WASHINGTON, D.C. — One thread connects the LGBTQ community across the U.S. — whether you’re in mourning of the horrific Pulse nightclub shooting in Florida or blowing off steam from San Francisco’s massive ACT UP rallies against AIDS in the 1990s.
When your rights are threatened, sometimes you’ve just gotta dance.
Around 200 LGBTQ folks and their supporters danced and tossed biodegradable glitter Wednesday night as they marched to the foot of Vice President-elect Mike Pence’s house at the edge of Washington D.C., in Chevy Chase.
“Daddy Pence, come DANCE!” the throng shouted.
And those in the LGBTQ community may have much to fear from Pence. Various news reports detail his targeting of their community: He ran a conservative think tank that published anti-gay news, he’s wanted to use HIV/AIDS funding to instead fund gay conversion therapy, and as governor of Indiana signed into law a “religious liberty” bill which some said allowed discrimination of the LGBTQ community on religious grounds.
Yikes, what a list.
“I think his record [speaks] for itself,” said Ferass Firas Nasr, original founder of WERK for Peace, one of the event’s organizers.
Nasr and the crowd marched on the dark suburban Maryland street as neon bracelets streaked to music thumping from a Toyota Tacoma. People all along the gender spectrum writhed and strutted in rainbow flags and outfits of all kinds –– many with smiles on their faces, in support of one another.
Stephanie Josephine Fritsch, who transitioned two and a half years ago, was out and dancing enthusiastically in one of the knit pink “pussy hats” that became so popular this election.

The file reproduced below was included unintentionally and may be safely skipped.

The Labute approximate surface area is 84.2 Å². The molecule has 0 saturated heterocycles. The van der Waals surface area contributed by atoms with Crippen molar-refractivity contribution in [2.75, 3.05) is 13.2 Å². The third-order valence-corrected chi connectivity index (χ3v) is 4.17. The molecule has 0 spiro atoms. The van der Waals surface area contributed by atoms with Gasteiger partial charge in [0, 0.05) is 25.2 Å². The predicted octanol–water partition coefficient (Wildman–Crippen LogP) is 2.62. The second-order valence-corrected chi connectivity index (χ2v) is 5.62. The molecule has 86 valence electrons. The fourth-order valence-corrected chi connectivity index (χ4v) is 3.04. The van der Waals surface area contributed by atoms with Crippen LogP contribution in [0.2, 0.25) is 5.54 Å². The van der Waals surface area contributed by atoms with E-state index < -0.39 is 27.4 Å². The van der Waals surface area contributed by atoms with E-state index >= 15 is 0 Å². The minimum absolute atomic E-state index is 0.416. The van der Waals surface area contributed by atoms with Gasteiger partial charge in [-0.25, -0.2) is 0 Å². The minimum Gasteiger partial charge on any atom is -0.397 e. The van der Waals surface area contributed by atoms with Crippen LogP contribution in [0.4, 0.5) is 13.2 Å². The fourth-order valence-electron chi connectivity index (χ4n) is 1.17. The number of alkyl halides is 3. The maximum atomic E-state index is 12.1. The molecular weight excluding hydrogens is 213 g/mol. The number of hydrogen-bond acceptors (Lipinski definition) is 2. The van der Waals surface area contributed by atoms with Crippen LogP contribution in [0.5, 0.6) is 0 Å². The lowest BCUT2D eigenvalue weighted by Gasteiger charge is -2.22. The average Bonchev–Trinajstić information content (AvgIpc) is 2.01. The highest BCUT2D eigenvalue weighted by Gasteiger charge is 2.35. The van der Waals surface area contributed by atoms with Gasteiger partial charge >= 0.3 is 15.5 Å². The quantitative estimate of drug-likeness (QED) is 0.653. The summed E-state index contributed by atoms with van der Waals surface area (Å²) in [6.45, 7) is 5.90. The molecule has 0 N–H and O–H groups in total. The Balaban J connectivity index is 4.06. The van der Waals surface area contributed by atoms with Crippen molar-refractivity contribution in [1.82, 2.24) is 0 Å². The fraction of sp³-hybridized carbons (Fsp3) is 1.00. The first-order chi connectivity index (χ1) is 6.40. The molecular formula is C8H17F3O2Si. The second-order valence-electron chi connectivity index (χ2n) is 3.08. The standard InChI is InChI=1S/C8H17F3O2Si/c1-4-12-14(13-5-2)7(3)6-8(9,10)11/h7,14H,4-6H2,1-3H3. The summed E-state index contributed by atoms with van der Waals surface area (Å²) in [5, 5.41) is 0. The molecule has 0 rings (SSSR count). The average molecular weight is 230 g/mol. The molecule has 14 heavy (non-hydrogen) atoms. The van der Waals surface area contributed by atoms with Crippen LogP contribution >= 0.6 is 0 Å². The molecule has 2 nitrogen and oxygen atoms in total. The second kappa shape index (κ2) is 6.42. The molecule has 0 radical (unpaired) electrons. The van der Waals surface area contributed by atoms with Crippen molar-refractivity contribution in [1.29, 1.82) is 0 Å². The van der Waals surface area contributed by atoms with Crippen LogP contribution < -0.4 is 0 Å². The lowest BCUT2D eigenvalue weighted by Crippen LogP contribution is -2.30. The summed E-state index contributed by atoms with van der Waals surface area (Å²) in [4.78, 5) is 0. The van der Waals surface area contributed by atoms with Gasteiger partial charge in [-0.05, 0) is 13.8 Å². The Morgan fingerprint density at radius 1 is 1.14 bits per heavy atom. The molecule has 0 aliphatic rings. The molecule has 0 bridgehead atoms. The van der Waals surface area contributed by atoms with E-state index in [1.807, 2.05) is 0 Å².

“I’m a proud transgender woman in the United States and I’m not afraid,” Fritsch told me. “We have to stand up for who we are anywhere, regardless of where we live.”
She’s a Christian, she said, like Pence, but she doesn’t want the vice president-elect’s “dogma ruling me.”
She’s from the reddest parts of Pennsylvania, she said, but that doesn’t stop her from living authentically. “I don’t define conservative and all that, I define people,” she said. “If I can talk to someone and get to know me, they might not understand me but they can’t hate me.”
“I’m not afraid,” she said.
Straight allies were out and proud, too.
“I really needed this, it’s really cathartic,” said a fellow named Tom, dressed in a head-to-toe tiger onesie. He described himself as a proud straight ally. “I fear a lack of equality, I fear a lack of progress.”
His adorable kids, Elijah and Adele, were dressed as a chicken and a witch, respectively.
As the march came to a stop by Pence’s house, dozens of Secret Service agents and law enforcement officers blocked the street just 40 feet or so from Pence’s house. No matter –– the music was loud enough to hear for blocks away, and the houses surrounding Pence’s all displayed rainbow flags, a neighbor told me.
“As soon as he moved in people started buying them,” said Pam Ross, a teacher and 14-year resident of the sleepy East Coast neighborhood.
Her pride flag is proudly displayed along the American flag, she said. It was there, by Pence’s house, that the dance came into full swing.
Dancing has “always been a symbol for love and self expression,” Nasr, the organizer from WERK for Peace, said. “We’re taking the dance floor to the streets.”
The tall, slender organizer then ended the interview, and mounted the truck blasting music behind him. In his tiny denim shorts, and bare chest adorned only by rainbow suspenders, he curled his body into an S shape to cheers from the crowd.
Then and there, Nasr twerked for justice.
A 360 degree video of the queer glitter dance party at the foot of Vice President-elect Mike Pence’s house, in protest of his purported anti-LGBTQ stances. (Joe Fitzgerald Rodriguez/S.F. Examiner)
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